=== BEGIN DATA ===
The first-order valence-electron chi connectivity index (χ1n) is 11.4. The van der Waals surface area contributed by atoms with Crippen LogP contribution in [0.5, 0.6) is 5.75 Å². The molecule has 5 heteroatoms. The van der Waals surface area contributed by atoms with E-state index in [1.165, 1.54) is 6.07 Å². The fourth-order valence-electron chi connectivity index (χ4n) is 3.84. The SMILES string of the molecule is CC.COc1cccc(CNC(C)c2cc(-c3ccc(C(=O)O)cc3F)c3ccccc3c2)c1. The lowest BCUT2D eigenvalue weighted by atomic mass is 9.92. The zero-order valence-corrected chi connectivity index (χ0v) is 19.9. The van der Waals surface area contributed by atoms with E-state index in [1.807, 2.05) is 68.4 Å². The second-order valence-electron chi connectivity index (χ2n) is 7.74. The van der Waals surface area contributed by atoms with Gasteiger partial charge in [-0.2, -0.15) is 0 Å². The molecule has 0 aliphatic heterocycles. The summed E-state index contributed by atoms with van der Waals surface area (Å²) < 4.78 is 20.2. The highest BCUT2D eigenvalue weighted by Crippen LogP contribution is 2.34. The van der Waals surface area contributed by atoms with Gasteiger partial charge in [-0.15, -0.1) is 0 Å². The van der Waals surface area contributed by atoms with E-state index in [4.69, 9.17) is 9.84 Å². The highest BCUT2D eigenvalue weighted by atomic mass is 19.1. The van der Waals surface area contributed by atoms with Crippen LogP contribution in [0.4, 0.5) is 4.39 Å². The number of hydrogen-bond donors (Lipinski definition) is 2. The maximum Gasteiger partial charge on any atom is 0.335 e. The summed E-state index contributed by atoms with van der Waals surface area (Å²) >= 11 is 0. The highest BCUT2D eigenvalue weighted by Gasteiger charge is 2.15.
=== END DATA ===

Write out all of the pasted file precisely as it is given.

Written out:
The first-order valence-electron chi connectivity index (χ1n) is 11.4. The van der Waals surface area contributed by atoms with Crippen LogP contribution in [0.5, 0.6) is 5.75 Å². The molecule has 5 heteroatoms. The van der Waals surface area contributed by atoms with E-state index in [1.165, 1.54) is 6.07 Å². The fourth-order valence-electron chi connectivity index (χ4n) is 3.84. The SMILES string of the molecule is CC.COc1cccc(CNC(C)c2cc(-c3ccc(C(=O)O)cc3F)c3ccccc3c2)c1. The lowest BCUT2D eigenvalue weighted by atomic mass is 9.92. The zero-order valence-corrected chi connectivity index (χ0v) is 19.9. The van der Waals surface area contributed by atoms with E-state index in [1.807, 2.05) is 68.4 Å². The second-order valence-electron chi connectivity index (χ2n) is 7.74. The van der Waals surface area contributed by atoms with Gasteiger partial charge in [-0.2, -0.15) is 0 Å². The molecule has 0 aliphatic heterocycles. The summed E-state index contributed by atoms with van der Waals surface area (Å²) < 4.78 is 20.2. The highest BCUT2D eigenvalue weighted by Crippen LogP contribution is 2.34. The van der Waals surface area contributed by atoms with Gasteiger partial charge in [-0.15, -0.1) is 0 Å². The van der Waals surface area contributed by atoms with E-state index in [4.69, 9.17) is 9.84 Å². The highest BCUT2D eigenvalue weighted by atomic mass is 19.1. The van der Waals surface area contributed by atoms with Crippen LogP contribution in [0.4, 0.5) is 4.39 Å². The number of hydrogen-bond donors (Lipinski definition) is 2. The maximum Gasteiger partial charge on any atom is 0.335 e. The summed E-state index contributed by atoms with van der Waals surface area (Å²) >= 11 is 0. The highest BCUT2D eigenvalue weighted by Gasteiger charge is 2.15.